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Republican city councilman who says he doesn’t believe in interracial marriage is not alone in the GOP: Report

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Almost Half of White Republicans Are Bothered Hearing People ‘Speak a Language Other Than English’

Many Americans were horrified this week when a Georgia city councilman from a small, nearly all white town defended his mayor who refused to even consider hiring a candidate “because he is Black,” she said. They grew outraged when that city councilman announced his Christian upbringing led him to oppose interracial marriage, and said it made his “blood boil” to see white and Black people together. He insists he is “not racist.”

Their views may not be that far apart from the rest of the Republican Party.

Just one in three Republicans overall say “the fact that more people of different races are marrying each other” is good for the country, reports The Washington Post, citing a survey from the Pew Research Center. 16% of Republicans said the growth of interracial marriage is bad. 50% of Republicans say it is neither bad or good. 61% of Democrats say it is good.

Six in 10 Republicans Say America Would Be Weaker if Racial Minorities Were the Majority

More than one in three Republicans (37%) say they believe it would be bad for America if the majority of the nation were made up of racial minorities, including Black, Asian, and Hispanic people. And almost six out of ten Republicans say America would be weaker if racial minorities made up the majority of the nation.

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“Nearly 60 percent of Republicans said that a majority nonwhite population would ‘weaken American customs and values,’ while an identical percentage predicted it would lead to greater conflict between racial and ethnic groups,” The Post notes.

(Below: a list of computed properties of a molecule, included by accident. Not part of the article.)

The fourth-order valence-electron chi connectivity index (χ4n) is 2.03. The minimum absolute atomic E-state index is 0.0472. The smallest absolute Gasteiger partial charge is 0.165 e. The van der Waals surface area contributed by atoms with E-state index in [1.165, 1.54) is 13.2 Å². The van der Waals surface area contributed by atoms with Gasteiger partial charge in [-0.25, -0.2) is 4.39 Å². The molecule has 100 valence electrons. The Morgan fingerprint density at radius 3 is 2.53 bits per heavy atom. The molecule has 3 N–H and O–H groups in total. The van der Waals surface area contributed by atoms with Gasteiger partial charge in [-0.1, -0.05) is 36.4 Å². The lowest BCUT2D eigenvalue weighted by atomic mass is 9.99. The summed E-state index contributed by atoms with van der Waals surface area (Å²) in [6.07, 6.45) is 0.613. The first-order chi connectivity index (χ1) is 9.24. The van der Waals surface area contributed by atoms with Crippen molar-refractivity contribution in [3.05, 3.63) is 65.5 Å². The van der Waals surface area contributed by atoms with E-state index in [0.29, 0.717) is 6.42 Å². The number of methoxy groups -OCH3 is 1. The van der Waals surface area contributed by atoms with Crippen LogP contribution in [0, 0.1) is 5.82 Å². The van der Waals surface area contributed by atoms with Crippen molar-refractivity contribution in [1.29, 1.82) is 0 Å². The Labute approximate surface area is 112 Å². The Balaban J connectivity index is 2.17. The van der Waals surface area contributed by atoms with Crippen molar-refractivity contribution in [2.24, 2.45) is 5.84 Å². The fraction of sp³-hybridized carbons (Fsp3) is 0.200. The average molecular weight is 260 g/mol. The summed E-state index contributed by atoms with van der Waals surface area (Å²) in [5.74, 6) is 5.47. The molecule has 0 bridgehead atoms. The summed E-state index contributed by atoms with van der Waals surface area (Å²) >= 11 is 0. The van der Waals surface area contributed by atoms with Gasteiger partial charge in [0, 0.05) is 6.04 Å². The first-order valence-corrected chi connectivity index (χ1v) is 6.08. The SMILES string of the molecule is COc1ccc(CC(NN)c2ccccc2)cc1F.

Less than one in four Republicans say it is “very good” that “the U.S. population is made up of people of many different races and ethnicities.” More than seven out of 10 Democrats, 71 percent agree. Overall, 57% of Americans say diversity is good.

Meanwhile, nearly half of white Republicans, 47%, say they are actually bothered hearing people speaking a foreign language in public. By comparison, less than one in five Democrats, just 18%, say they are bothered to “hear people speak a language other than English in a public place.

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WATCH: Trump apologist goes down in flames when he claims Democrats don’t get attacked like Trump

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Former White House advisor Matt Mowers went down in flames trying to claim Democrats call everyone a racist when they don't agree with them. He had to go back 15 years to find an example, but still never fully explained what the example was.

In a panel discussion with MSNBC's Kasie Hunt, Mowers employed the "what about" strategy, spinning the idea that Trump's racist remarks were justified because Rep. Ilhan Omar (D-MN) used an anti-Semitic trope. To be fair, Omar apologized and met with community leaders and officials to better understand anti-Semitism. Trump can't even admit when he did something wrong, much less racist.

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Congress should ask Mueller these specific questions about Trump’s involvement with Russia: Conservative columnist

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Conservative Never-Trump columnist Jennifer Rubin outlined the essential questions that Democrats should ask special counsel Robert Mueller in an op-ed for the Washington Post.

"Rather than engage in the normal scattershot questioning punctuated by speechifying, the House Judiciary Committee should assign its able attorney Norman Eisen to conduct the questioning," proposed Rubin. "Members could then follow up with additional questions.'

One question she proposed asking: "Mr. Mueller, the attorney general said you did not find 'collusion.' However, you did not look for collusion. Please explain what you looked for and how that differs from [Attorney General William] Barr’s assertion that you essentially cleared President Trump of collusion?"

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Trump plays ‘small ball’ because he can’t get a big hit on anything: Democratic Congressman

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Rep. Anthony Brown (D-MD) accused the president of being unable to hit a home run on any of the promises he made in 2016. Instead, he's playing "small ball."

Using a baseball metaphor, Brown explained that President Donald Trump isn't exactly the heavy hitter he wants to pretend he is.

"I think the president is playing political small-ball. He's a small-baller on the political field," said Brown in an MSNBC interview. "What I mean by that is he gets no big wins, home runs or base hits when it comes to health care and infrastructure or any other important policy matters that the American people have focused on."

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